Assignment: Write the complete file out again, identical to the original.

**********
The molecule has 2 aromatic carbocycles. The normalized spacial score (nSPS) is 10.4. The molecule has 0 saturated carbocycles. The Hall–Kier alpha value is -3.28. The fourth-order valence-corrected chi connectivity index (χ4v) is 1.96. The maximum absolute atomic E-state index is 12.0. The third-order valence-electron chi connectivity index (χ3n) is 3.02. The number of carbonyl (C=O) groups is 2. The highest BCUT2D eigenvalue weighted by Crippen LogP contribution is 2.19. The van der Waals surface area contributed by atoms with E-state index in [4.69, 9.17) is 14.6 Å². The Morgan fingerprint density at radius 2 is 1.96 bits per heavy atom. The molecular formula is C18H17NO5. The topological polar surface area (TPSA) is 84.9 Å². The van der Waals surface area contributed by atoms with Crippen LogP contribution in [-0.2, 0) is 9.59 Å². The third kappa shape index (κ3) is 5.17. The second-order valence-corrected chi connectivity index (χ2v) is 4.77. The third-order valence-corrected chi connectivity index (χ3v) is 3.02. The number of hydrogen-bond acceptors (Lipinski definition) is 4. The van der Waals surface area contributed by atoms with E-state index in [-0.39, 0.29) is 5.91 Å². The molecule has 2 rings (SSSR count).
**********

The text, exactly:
The molecule has 2 aromatic carbocycles. The normalized spacial score (nSPS) is 10.4. The molecule has 0 saturated carbocycles. The Hall–Kier alpha value is -3.28. The fourth-order valence-corrected chi connectivity index (χ4v) is 1.96. The maximum absolute atomic E-state index is 12.0. The third-order valence-electron chi connectivity index (χ3n) is 3.02. The number of carbonyl (C=O) groups is 2. The highest BCUT2D eigenvalue weighted by Crippen LogP contribution is 2.19. The van der Waals surface area contributed by atoms with E-state index in [4.69, 9.17) is 14.6 Å². The Morgan fingerprint density at radius 2 is 1.96 bits per heavy atom. The molecular formula is C18H17NO5. The topological polar surface area (TPSA) is 84.9 Å². The van der Waals surface area contributed by atoms with Crippen LogP contribution in [-0.2, 0) is 9.59 Å². The third kappa shape index (κ3) is 5.17. The second-order valence-corrected chi connectivity index (χ2v) is 4.77. The third-order valence-corrected chi connectivity index (χ3v) is 3.02. The number of hydrogen-bond acceptors (Lipinski definition) is 4. The van der Waals surface area contributed by atoms with E-state index in [-0.39, 0.29) is 5.91 Å². The molecule has 2 rings (SSSR count).